Page:Tales of John Oliver Hobbes.djvu/284

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A Study in Temptations.

"This is equivocation: you never did speak out and you never will. A man so guarded in his words must have very treacherous thoughts. Why do you look at me like that?" she said, passionately. "I repeat, you are very difficult to understand. I have been with you ever since I was born, and I have always done all the talking!" He did not attempt to deny this, but still kept his eyes on her with the patient, touching, and wistful expression of the collie dog in "The Shepherd's Chief Mourner."

"One has to take you on trust or not at all," continued his wife; "the most exasperating man God ever made! It is a most unfortunate thing that we ever met: you are naturally secretive, and I am naturally suspicious. Why did you not let them take me to the workhouse? And why did you make love to me? You know you did: I cannot remember one single word you ever said, but you have got an artful way of implying everything under the sun without uttering a syllable! You never even asked me to marry you: all I know is, that I am married and I wish I wasn't." And she wept. Sophia never exhausted herself by restraining her emotions; tears now sprang to her eyes and rolled down her cheeks so softly and sweetly, that to see her one would have thought that weeping were as easy as breathing. It was a pretty study in highly cultivated sorrow.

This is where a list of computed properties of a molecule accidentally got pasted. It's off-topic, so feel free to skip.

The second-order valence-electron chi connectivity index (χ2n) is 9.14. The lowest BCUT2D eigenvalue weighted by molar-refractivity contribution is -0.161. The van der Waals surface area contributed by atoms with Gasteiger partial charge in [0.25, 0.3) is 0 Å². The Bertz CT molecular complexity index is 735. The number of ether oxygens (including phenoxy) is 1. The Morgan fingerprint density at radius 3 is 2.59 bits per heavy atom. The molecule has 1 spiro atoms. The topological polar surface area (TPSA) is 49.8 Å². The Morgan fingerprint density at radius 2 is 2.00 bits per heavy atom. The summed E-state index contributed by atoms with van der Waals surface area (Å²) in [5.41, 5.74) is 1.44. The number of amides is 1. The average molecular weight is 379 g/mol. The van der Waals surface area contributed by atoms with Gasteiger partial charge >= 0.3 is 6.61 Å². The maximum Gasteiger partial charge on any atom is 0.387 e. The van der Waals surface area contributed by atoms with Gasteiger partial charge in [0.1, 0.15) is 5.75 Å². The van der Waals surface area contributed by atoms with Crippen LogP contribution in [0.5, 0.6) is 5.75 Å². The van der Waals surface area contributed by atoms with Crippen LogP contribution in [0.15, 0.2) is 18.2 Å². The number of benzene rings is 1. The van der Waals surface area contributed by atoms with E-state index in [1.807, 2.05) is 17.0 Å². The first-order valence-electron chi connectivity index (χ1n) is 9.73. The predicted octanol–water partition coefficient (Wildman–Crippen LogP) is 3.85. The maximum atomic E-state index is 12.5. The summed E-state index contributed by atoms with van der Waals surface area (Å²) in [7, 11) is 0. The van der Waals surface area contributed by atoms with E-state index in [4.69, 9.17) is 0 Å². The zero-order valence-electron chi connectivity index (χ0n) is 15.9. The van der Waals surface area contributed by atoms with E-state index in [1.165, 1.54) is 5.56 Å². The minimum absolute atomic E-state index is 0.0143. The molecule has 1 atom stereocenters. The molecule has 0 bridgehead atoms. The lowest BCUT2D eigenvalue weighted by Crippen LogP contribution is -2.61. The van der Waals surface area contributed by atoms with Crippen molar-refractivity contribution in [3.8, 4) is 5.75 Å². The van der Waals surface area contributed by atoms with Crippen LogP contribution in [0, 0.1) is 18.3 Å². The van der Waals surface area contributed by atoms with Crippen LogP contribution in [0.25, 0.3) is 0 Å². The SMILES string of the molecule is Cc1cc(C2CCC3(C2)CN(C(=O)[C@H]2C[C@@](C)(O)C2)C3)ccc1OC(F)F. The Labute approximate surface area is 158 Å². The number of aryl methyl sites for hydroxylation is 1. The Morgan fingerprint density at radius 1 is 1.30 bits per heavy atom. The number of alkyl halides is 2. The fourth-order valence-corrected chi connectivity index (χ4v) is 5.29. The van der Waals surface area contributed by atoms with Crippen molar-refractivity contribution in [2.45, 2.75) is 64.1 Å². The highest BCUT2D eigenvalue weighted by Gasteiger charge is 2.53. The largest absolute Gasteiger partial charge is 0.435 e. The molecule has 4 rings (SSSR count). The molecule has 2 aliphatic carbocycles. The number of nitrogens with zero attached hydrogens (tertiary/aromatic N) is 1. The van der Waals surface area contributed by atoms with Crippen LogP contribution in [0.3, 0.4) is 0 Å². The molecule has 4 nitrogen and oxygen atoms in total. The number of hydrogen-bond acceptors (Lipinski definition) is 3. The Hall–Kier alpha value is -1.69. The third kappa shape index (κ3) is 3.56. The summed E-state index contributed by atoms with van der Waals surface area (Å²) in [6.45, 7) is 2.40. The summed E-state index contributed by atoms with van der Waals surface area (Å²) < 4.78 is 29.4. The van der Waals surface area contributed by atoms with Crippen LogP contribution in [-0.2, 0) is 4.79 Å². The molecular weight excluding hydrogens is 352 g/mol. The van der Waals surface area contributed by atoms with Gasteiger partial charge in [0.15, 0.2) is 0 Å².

"My dearest," said Wrath, "you are not well. But this is all my fault: I have been a beast. How

can you like such a great, clumsy, ill-natured brute? It is a very flimsy excuse, but I think I worked too long this morning. Margaret was reading aloud and I did not like to——"